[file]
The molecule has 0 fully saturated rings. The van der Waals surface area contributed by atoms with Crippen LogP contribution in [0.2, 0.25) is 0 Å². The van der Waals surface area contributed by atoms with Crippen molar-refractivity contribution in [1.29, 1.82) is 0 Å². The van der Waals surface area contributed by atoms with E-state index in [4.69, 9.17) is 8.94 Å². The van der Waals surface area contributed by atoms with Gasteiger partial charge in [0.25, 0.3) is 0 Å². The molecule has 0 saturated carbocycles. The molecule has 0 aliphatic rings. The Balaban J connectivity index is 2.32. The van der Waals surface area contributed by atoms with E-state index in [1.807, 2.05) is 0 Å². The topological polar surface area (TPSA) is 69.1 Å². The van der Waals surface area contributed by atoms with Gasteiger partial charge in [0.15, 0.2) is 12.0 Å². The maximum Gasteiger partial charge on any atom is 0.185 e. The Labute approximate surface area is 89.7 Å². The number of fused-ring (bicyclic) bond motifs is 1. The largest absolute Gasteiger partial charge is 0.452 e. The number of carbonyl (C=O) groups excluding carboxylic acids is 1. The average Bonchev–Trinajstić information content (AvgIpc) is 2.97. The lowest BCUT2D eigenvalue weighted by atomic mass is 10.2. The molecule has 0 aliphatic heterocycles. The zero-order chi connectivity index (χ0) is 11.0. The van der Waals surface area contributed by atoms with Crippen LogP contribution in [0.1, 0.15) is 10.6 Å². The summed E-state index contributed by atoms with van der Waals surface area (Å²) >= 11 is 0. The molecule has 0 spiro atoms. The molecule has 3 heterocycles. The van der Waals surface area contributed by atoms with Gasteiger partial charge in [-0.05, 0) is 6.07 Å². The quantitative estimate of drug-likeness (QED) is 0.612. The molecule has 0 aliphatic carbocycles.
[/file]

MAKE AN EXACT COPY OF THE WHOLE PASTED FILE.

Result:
The molecule has 0 fully saturated rings. The van der Waals surface area contributed by atoms with Crippen LogP contribution in [0.2, 0.25) is 0 Å². The van der Waals surface area contributed by atoms with Crippen molar-refractivity contribution in [1.29, 1.82) is 0 Å². The van der Waals surface area contributed by atoms with E-state index in [4.69, 9.17) is 8.94 Å². The van der Waals surface area contributed by atoms with Gasteiger partial charge in [0.25, 0.3) is 0 Å². The molecule has 0 saturated carbocycles. The molecule has 0 aliphatic rings. The Balaban J connectivity index is 2.32. The van der Waals surface area contributed by atoms with E-state index in [1.807, 2.05) is 0 Å². The topological polar surface area (TPSA) is 69.1 Å². The van der Waals surface area contributed by atoms with Gasteiger partial charge in [0.15, 0.2) is 12.0 Å². The maximum Gasteiger partial charge on any atom is 0.185 e. The Labute approximate surface area is 89.7 Å². The number of fused-ring (bicyclic) bond motifs is 1. The largest absolute Gasteiger partial charge is 0.452 e. The number of carbonyl (C=O) groups excluding carboxylic acids is 1. The average Bonchev–Trinajstić information content (AvgIpc) is 2.97. The lowest BCUT2D eigenvalue weighted by atomic mass is 10.2. The molecule has 0 aliphatic heterocycles. The zero-order chi connectivity index (χ0) is 11.0. The van der Waals surface area contributed by atoms with Crippen LogP contribution in [0.1, 0.15) is 10.6 Å². The summed E-state index contributed by atoms with van der Waals surface area (Å²) >= 11 is 0. The molecule has 0 spiro atoms. The molecule has 3 heterocycles. The van der Waals surface area contributed by atoms with Gasteiger partial charge in [-0.05, 0) is 6.07 Å². The quantitative estimate of drug-likeness (QED) is 0.612. The molecule has 0 aliphatic carbocycles.